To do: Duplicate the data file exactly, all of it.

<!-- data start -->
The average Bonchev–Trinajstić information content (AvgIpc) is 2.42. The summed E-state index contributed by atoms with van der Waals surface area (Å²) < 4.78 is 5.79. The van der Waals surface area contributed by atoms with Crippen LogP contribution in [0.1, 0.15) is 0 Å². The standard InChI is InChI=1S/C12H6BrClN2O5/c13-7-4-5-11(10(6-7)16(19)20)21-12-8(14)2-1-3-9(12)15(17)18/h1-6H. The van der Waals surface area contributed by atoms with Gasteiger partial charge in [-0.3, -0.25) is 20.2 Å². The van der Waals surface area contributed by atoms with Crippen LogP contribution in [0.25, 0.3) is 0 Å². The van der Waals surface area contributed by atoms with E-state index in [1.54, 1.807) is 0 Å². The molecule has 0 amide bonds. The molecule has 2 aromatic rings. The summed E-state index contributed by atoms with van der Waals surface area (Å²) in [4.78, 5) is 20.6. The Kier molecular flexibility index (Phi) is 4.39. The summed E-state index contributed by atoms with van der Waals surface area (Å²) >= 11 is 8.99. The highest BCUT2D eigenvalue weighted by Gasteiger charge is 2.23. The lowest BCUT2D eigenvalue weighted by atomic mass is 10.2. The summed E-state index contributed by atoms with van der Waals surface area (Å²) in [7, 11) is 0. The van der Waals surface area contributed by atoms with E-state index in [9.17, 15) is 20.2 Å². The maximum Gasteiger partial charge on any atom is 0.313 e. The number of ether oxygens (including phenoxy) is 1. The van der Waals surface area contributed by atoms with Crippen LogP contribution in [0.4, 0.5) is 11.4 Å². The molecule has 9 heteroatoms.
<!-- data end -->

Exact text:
The average Bonchev–Trinajstić information content (AvgIpc) is 2.42. The summed E-state index contributed by atoms with van der Waals surface area (Å²) < 4.78 is 5.79. The van der Waals surface area contributed by atoms with Crippen LogP contribution in [0.1, 0.15) is 0 Å². The standard InChI is InChI=1S/C12H6BrClN2O5/c13-7-4-5-11(10(6-7)16(19)20)21-12-8(14)2-1-3-9(12)15(17)18/h1-6H. The van der Waals surface area contributed by atoms with Gasteiger partial charge in [-0.3, -0.25) is 20.2 Å². The van der Waals surface area contributed by atoms with Crippen LogP contribution in [0.25, 0.3) is 0 Å². The van der Waals surface area contributed by atoms with E-state index in [1.54, 1.807) is 0 Å². The molecule has 0 amide bonds. The molecule has 2 aromatic rings. The summed E-state index contributed by atoms with van der Waals surface area (Å²) in [4.78, 5) is 20.6. The Kier molecular flexibility index (Phi) is 4.39. The summed E-state index contributed by atoms with van der Waals surface area (Å²) >= 11 is 8.99. The highest BCUT2D eigenvalue weighted by Gasteiger charge is 2.23. The lowest BCUT2D eigenvalue weighted by atomic mass is 10.2. The summed E-state index contributed by atoms with van der Waals surface area (Å²) in [7, 11) is 0. The van der Waals surface area contributed by atoms with E-state index in [9.17, 15) is 20.2 Å². The maximum Gasteiger partial charge on any atom is 0.313 e. The number of ether oxygens (including phenoxy) is 1. The van der Waals surface area contributed by atoms with Crippen LogP contribution in [0.4, 0.5) is 11.4 Å². The molecule has 9 heteroatoms.